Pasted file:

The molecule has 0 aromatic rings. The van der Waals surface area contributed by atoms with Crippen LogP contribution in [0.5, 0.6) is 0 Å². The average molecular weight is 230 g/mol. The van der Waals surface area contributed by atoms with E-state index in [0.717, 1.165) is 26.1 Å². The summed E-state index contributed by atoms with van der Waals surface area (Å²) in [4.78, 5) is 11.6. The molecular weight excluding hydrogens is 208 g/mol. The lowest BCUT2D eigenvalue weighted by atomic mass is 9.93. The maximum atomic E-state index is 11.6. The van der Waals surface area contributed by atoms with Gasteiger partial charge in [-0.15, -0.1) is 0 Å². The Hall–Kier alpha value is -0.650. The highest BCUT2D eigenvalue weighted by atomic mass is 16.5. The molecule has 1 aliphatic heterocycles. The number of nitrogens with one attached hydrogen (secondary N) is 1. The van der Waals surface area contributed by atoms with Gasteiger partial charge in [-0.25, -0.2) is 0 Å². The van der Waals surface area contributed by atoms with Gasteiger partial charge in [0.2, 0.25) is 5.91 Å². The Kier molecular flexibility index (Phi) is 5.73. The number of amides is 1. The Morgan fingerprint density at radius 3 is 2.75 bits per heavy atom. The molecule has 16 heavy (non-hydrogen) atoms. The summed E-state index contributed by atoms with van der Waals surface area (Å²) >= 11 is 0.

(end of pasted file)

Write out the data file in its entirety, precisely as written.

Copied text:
The molecule has 0 aromatic rings. The van der Waals surface area contributed by atoms with Crippen LogP contribution in [0.5, 0.6) is 0 Å². The average molecular weight is 230 g/mol. The van der Waals surface area contributed by atoms with E-state index in [0.717, 1.165) is 26.1 Å². The summed E-state index contributed by atoms with van der Waals surface area (Å²) in [4.78, 5) is 11.6. The molecular weight excluding hydrogens is 208 g/mol. The lowest BCUT2D eigenvalue weighted by atomic mass is 9.93. The maximum atomic E-state index is 11.6. The van der Waals surface area contributed by atoms with Gasteiger partial charge in [-0.15, -0.1) is 0 Å². The Hall–Kier alpha value is -0.650. The highest BCUT2D eigenvalue weighted by atomic mass is 16.5. The molecule has 1 aliphatic heterocycles. The number of nitrogens with one attached hydrogen (secondary N) is 1. The van der Waals surface area contributed by atoms with Gasteiger partial charge in [-0.25, -0.2) is 0 Å². The van der Waals surface area contributed by atoms with Gasteiger partial charge in [0.2, 0.25) is 5.91 Å². The Kier molecular flexibility index (Phi) is 5.73. The number of amides is 1. The Morgan fingerprint density at radius 3 is 2.75 bits per heavy atom. The molecule has 16 heavy (non-hydrogen) atoms. The summed E-state index contributed by atoms with van der Waals surface area (Å²) >= 11 is 0.